Am I a URM???/Is___ race/circumstance considered URM??

(BLS, URM status, non-traditional, GLBT)
Post Reply
dvlthndr

Bronze
Posts: 148
Joined: Mon Jun 24, 2019 10:34 pm

Re: Am I a URM???/Is___ race/circumstance considered URM??

Post by dvlthndr » Thu May 07, 2020 8:49 pm

thedragon5678 wrote:Does the LGBT community get an admissions advantage at Harvard, Columbia, or NYU? Do other hispanics (not Mexican or Puerto Rican)?
Those do not make you URM. But they are still "soft" factors that will marginally increase your odds of getting in. They merit writing a diversity statement to submit with the rest of your application materials.

nchrpmn

New
Posts: 1
Joined: Sat Jun 06, 2020 1:54 am

Re: Am I a URM???/Is___ race/circumstance considered URM??

Post by nchrpmn » Sat Jun 06, 2020 2:02 am

Besides Grutter v. Bollinger, is there any evidence for the idea that only those 4 groups -- AAs, Native Americans, Mexican Americans, and Puerto Ricans -- are considered URMS, and not other Hispanic groups? When a law school publishes diversity statistics, they don't differentiate between any of the Hispanic groups, it just says "Hispanic." Why would a law school be less inclined to take a Colombian than a Mexican applicant if it has no bearing on their diversity statistics?

The Lsat Airbender

Silver
Posts: 857
Joined: Wed Jan 30, 2019 7:34 pm

Re: Am I a URM???/Is___ race/circumstance considered URM??

Post by The Lsat Airbender » Mon Jun 08, 2020 12:55 pm

nchrpmn wrote:
Sat Jun 06, 2020 2:02 am
Besides Grutter v. Bollinger, is there any evidence for the idea that only those 4 groups -- AAs, Native Americans, Mexican Americans, and Puerto Ricans -- are considered URMS, and not other Hispanic groups? When a law school publishes diversity statistics, they don't differentiate between any of the Hispanic groups, it just says "Hispanic." Why would a law school be less inclined to take a Colombian than a Mexican applicant if it has no bearing on their diversity statistics?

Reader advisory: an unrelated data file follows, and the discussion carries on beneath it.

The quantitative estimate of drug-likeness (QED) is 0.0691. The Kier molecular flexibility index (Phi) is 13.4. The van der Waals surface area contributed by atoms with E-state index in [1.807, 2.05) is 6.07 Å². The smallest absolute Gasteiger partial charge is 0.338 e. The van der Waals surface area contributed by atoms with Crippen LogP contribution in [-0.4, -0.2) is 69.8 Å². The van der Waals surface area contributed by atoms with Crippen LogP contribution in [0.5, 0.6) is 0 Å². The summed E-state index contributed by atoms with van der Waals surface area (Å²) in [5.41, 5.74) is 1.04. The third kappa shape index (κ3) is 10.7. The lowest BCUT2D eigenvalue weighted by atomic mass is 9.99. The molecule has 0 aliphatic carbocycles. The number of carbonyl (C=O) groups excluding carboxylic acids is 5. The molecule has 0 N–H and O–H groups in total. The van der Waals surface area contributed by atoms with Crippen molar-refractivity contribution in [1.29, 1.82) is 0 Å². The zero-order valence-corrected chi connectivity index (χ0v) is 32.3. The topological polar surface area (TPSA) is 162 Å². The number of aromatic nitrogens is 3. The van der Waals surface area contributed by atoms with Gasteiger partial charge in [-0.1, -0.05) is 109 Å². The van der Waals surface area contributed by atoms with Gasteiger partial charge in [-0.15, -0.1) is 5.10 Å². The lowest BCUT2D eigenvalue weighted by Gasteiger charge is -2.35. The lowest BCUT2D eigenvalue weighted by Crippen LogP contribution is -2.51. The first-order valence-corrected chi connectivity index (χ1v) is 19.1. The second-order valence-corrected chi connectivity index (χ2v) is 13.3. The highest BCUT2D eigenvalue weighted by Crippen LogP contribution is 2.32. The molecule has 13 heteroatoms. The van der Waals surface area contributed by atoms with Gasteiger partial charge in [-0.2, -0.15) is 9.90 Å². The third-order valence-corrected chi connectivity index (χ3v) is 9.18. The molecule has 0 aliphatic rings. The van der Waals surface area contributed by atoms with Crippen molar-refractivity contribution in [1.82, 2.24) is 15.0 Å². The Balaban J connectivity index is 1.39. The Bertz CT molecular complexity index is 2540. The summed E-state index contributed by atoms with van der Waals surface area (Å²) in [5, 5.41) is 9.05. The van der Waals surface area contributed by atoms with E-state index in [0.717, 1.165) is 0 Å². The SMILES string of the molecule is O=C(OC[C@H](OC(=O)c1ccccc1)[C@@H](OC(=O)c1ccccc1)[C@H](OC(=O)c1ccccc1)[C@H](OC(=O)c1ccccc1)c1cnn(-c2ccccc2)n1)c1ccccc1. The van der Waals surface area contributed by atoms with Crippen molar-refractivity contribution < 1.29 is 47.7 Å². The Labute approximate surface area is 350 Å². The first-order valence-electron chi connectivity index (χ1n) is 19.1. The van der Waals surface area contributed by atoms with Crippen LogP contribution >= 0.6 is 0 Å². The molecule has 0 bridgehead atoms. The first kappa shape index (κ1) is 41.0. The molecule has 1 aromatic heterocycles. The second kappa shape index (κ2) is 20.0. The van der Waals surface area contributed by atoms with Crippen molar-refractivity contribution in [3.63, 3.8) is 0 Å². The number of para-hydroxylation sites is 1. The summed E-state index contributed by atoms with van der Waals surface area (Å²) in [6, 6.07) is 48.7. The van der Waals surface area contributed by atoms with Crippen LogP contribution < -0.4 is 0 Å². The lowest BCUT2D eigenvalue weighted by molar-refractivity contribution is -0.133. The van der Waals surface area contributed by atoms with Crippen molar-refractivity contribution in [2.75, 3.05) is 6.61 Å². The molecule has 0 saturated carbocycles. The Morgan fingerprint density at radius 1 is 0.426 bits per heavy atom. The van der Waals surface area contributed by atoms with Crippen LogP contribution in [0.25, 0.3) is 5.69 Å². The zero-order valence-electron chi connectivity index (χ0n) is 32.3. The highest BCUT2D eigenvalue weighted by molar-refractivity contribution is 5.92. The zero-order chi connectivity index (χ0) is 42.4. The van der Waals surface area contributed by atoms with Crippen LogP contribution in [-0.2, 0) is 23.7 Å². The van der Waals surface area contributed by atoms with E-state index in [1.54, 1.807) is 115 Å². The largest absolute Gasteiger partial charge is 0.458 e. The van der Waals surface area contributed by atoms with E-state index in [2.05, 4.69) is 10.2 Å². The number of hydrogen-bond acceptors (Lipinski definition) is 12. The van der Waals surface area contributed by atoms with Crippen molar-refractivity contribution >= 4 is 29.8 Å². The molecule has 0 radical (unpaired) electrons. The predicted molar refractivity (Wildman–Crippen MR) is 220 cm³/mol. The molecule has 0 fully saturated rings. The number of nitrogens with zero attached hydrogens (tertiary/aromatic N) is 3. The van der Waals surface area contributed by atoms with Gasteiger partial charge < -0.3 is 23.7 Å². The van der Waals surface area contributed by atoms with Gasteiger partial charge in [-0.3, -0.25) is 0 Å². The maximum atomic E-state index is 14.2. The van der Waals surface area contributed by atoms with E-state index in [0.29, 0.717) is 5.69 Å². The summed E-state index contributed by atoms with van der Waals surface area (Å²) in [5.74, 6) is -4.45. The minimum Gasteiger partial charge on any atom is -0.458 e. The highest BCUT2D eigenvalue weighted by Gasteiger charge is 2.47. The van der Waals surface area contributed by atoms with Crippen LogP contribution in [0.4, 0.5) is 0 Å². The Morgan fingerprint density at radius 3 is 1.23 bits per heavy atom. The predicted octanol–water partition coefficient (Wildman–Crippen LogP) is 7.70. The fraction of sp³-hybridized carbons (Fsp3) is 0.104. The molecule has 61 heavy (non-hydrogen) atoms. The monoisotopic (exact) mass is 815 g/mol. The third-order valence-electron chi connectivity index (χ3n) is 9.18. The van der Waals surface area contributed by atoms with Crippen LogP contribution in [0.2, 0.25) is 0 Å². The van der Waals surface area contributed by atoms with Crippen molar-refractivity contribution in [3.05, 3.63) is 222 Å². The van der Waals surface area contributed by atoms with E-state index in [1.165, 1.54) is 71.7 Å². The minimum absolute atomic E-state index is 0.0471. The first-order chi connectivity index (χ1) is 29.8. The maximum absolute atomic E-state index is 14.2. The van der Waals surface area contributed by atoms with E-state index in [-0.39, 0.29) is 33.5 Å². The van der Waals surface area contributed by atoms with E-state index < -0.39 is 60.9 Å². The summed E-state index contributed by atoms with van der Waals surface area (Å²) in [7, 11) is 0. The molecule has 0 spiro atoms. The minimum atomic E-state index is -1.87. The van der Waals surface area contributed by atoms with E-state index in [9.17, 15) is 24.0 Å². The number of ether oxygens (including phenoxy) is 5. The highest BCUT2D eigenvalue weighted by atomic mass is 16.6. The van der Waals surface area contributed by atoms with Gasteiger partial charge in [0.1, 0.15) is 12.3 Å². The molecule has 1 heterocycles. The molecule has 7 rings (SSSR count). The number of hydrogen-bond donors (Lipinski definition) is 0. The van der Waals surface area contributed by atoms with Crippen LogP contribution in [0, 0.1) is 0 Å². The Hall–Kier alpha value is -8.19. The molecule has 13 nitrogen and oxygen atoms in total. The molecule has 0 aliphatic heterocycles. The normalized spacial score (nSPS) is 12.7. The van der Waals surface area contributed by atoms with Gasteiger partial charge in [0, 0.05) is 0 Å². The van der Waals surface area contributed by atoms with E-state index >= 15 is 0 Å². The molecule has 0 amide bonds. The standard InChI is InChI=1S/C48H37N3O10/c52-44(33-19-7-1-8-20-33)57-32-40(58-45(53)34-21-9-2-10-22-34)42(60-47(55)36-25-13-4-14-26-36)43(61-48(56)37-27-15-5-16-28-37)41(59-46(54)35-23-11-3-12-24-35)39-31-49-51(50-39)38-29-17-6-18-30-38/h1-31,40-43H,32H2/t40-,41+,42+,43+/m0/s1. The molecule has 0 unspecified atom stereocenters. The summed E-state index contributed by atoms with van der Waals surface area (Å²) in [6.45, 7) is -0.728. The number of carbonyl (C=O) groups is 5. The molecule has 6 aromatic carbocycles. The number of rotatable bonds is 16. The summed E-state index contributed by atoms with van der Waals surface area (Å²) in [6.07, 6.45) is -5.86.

Because 1) African-Americans, Native Americans, Puerto Ricans and Mexican-Americans are woefully underrepresented in U.S. legal practice compared to their U.S. population and 2) those same groups underperform on the LSAT and get fewer bachelor's degrees than other groups because of inequities in our education system and elsewhere. Those are "hard," mathematical problems that need to be overcome by policy in order to admit reasonably-diverse classes. Law schools need to compromise on GPA and LSAT here.

Hispanic heritage, in a vacuum, is a "soft" factor, like speaking fluent Arabic or having a PhD. To be a bit cynical, law schools don't need to dip in terms of LSAT to get more people whose last name is Alvarez if they want to pad their diversity numbers for marketing purposes.

ETA: I don't mean to suggest that other Hispanic people don't face adversity in the USA. But they aren't as underrepresented in elite law schools because a lot of top students from LatAm universities apply.

Want to continue reading?

Register now to search topics and post comments!

Absolutely FREE!


Post Reply

Return to “Under Represented Law Student Forum”